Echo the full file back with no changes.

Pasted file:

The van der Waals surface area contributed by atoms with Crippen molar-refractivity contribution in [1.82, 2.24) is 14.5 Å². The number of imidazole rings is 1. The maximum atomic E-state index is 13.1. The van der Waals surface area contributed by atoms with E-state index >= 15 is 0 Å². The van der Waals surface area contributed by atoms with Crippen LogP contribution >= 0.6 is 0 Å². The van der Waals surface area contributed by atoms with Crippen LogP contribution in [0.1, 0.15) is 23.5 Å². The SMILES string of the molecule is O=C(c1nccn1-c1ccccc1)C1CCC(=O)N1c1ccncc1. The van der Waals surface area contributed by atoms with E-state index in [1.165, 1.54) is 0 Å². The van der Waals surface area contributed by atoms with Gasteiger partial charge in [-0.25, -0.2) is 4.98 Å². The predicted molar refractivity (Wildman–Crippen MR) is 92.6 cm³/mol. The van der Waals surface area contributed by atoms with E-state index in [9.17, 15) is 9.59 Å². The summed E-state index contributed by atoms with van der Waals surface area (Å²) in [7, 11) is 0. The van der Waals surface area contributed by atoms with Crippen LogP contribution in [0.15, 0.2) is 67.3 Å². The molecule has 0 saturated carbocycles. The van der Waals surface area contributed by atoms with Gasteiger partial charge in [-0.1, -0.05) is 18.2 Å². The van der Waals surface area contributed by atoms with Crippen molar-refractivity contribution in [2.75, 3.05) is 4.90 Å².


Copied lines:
The van der Waals surface area contributed by atoms with Crippen molar-refractivity contribution in [1.82, 2.24) is 14.5 Å². The number of imidazole rings is 1. The maximum atomic E-state index is 13.1. The van der Waals surface area contributed by atoms with E-state index >= 15 is 0 Å². The van der Waals surface area contributed by atoms with Crippen LogP contribution >= 0.6 is 0 Å². The van der Waals surface area contributed by atoms with Crippen LogP contribution in [0.1, 0.15) is 23.5 Å². The SMILES string of the molecule is O=C(c1nccn1-c1ccccc1)C1CCC(=O)N1c1ccncc1. The van der Waals surface area contributed by atoms with E-state index in [1.165, 1.54) is 0 Å². The van der Waals surface area contributed by atoms with Gasteiger partial charge in [-0.25, -0.2) is 4.98 Å². The predicted molar refractivity (Wildman–Crippen MR) is 92.6 cm³/mol. The van der Waals surface area contributed by atoms with E-state index in [9.17, 15) is 9.59 Å². The summed E-state index contributed by atoms with van der Waals surface area (Å²) in [7, 11) is 0. The van der Waals surface area contributed by atoms with Crippen LogP contribution in [0.15, 0.2) is 67.3 Å². The molecule has 0 saturated carbocycles. The van der Waals surface area contributed by atoms with Gasteiger partial charge in [-0.1, -0.05) is 18.2 Å². The van der Waals surface area contributed by atoms with Crippen molar-refractivity contribution in [2.75, 3.05) is 4.90 Å².